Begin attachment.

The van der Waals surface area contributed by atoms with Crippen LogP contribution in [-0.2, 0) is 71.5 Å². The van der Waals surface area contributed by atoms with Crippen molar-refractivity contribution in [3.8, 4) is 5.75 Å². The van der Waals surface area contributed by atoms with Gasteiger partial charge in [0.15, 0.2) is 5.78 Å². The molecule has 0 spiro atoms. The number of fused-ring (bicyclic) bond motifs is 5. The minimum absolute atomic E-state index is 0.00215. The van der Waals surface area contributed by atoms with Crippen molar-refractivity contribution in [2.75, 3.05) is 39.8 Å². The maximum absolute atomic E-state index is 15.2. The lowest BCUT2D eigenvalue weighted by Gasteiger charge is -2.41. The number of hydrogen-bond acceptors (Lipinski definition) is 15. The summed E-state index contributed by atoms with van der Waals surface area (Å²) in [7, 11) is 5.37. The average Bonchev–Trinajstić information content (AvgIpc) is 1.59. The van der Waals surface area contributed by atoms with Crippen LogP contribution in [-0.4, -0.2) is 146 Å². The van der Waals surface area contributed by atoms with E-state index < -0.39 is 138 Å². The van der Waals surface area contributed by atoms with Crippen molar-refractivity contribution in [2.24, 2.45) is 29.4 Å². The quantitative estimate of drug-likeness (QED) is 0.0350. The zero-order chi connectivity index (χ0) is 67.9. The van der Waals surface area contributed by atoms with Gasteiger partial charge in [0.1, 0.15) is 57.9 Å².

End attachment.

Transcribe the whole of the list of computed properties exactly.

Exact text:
The van der Waals surface area contributed by atoms with Crippen LogP contribution in [-0.2, 0) is 71.5 Å². The van der Waals surface area contributed by atoms with Crippen molar-refractivity contribution in [3.8, 4) is 5.75 Å². The van der Waals surface area contributed by atoms with Gasteiger partial charge in [0.15, 0.2) is 5.78 Å². The molecule has 0 spiro atoms. The number of fused-ring (bicyclic) bond motifs is 5. The minimum absolute atomic E-state index is 0.00215. The van der Waals surface area contributed by atoms with Crippen molar-refractivity contribution in [2.75, 3.05) is 39.8 Å². The maximum absolute atomic E-state index is 15.2. The lowest BCUT2D eigenvalue weighted by Gasteiger charge is -2.41. The number of hydrogen-bond acceptors (Lipinski definition) is 15. The summed E-state index contributed by atoms with van der Waals surface area (Å²) in [7, 11) is 5.37. The average Bonchev–Trinajstić information content (AvgIpc) is 1.59. The van der Waals surface area contributed by atoms with Crippen LogP contribution in [-0.4, -0.2) is 146 Å². The van der Waals surface area contributed by atoms with E-state index < -0.39 is 138 Å². The van der Waals surface area contributed by atoms with Crippen molar-refractivity contribution in [2.24, 2.45) is 29.4 Å². The quantitative estimate of drug-likeness (QED) is 0.0350. The zero-order chi connectivity index (χ0) is 67.9. The van der Waals surface area contributed by atoms with Gasteiger partial charge in [0.1, 0.15) is 57.9 Å².